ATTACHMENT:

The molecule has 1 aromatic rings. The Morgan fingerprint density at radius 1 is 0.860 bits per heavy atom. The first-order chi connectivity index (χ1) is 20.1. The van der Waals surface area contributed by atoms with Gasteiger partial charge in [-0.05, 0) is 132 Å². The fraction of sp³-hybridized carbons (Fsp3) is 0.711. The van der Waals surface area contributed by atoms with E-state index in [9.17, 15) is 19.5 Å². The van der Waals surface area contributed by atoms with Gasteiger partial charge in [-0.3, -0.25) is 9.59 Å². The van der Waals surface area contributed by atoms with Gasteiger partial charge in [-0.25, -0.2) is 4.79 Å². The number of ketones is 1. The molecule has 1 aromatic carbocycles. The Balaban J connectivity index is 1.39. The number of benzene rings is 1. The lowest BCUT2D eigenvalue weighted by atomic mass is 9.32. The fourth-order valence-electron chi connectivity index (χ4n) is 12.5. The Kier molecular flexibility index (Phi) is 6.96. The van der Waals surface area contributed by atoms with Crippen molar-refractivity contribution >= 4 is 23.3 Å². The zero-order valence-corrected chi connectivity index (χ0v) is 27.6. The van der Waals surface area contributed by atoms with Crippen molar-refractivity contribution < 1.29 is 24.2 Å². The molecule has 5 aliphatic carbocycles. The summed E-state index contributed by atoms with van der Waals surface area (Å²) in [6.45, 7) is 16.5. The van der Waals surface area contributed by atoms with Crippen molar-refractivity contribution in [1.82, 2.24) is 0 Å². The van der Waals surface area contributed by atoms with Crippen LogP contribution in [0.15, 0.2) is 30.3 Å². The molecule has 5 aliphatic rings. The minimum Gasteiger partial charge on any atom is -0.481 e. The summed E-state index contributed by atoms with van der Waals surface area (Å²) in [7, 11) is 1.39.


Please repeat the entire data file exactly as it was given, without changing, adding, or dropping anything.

The molecule has 1 aromatic rings. The Morgan fingerprint density at radius 1 is 0.860 bits per heavy atom. The first-order chi connectivity index (χ1) is 20.1. The van der Waals surface area contributed by atoms with Gasteiger partial charge in [-0.05, 0) is 132 Å². The fraction of sp³-hybridized carbons (Fsp3) is 0.711. The van der Waals surface area contributed by atoms with E-state index in [9.17, 15) is 19.5 Å². The van der Waals surface area contributed by atoms with Gasteiger partial charge in [-0.3, -0.25) is 9.59 Å². The van der Waals surface area contributed by atoms with Gasteiger partial charge in [-0.25, -0.2) is 4.79 Å². The number of ketones is 1. The molecule has 1 aromatic carbocycles. The Balaban J connectivity index is 1.39. The number of benzene rings is 1. The lowest BCUT2D eigenvalue weighted by atomic mass is 9.32. The fourth-order valence-electron chi connectivity index (χ4n) is 12.5. The Kier molecular flexibility index (Phi) is 6.96. The van der Waals surface area contributed by atoms with Crippen molar-refractivity contribution >= 4 is 23.3 Å². The zero-order valence-corrected chi connectivity index (χ0v) is 27.6. The van der Waals surface area contributed by atoms with Crippen molar-refractivity contribution < 1.29 is 24.2 Å². The molecule has 5 aliphatic carbocycles. The summed E-state index contributed by atoms with van der Waals surface area (Å²) in [6.45, 7) is 16.5. The van der Waals surface area contributed by atoms with Crippen molar-refractivity contribution in [1.82, 2.24) is 0 Å². The van der Waals surface area contributed by atoms with Crippen LogP contribution in [0.15, 0.2) is 30.3 Å². The molecule has 5 aliphatic rings. The minimum Gasteiger partial charge on any atom is -0.481 e. The summed E-state index contributed by atoms with van der Waals surface area (Å²) in [7, 11) is 1.39.